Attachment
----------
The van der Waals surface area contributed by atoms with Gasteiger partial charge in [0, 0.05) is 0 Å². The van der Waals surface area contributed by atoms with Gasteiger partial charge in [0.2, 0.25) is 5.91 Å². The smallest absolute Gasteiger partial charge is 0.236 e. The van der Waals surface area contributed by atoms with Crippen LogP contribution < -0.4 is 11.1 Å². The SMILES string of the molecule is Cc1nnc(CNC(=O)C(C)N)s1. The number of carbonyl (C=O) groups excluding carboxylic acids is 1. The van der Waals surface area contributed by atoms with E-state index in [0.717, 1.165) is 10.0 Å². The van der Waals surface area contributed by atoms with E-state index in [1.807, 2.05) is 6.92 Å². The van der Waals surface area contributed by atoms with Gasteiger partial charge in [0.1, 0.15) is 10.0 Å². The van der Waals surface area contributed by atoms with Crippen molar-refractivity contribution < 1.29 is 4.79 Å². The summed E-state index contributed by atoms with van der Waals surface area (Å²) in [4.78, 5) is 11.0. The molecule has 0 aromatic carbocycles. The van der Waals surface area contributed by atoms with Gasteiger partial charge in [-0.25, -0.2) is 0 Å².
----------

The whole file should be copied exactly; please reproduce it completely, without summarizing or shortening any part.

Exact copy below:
The van der Waals surface area contributed by atoms with Gasteiger partial charge in [0, 0.05) is 0 Å². The van der Waals surface area contributed by atoms with Gasteiger partial charge in [0.2, 0.25) is 5.91 Å². The smallest absolute Gasteiger partial charge is 0.236 e. The van der Waals surface area contributed by atoms with Crippen LogP contribution < -0.4 is 11.1 Å². The SMILES string of the molecule is Cc1nnc(CNC(=O)C(C)N)s1. The number of carbonyl (C=O) groups excluding carboxylic acids is 1. The van der Waals surface area contributed by atoms with E-state index in [0.717, 1.165) is 10.0 Å². The van der Waals surface area contributed by atoms with E-state index in [1.807, 2.05) is 6.92 Å². The van der Waals surface area contributed by atoms with Gasteiger partial charge in [0.1, 0.15) is 10.0 Å². The van der Waals surface area contributed by atoms with Crippen molar-refractivity contribution < 1.29 is 4.79 Å². The summed E-state index contributed by atoms with van der Waals surface area (Å²) in [4.78, 5) is 11.0. The molecule has 0 aromatic carbocycles. The van der Waals surface area contributed by atoms with Gasteiger partial charge in [-0.25, -0.2) is 0 Å².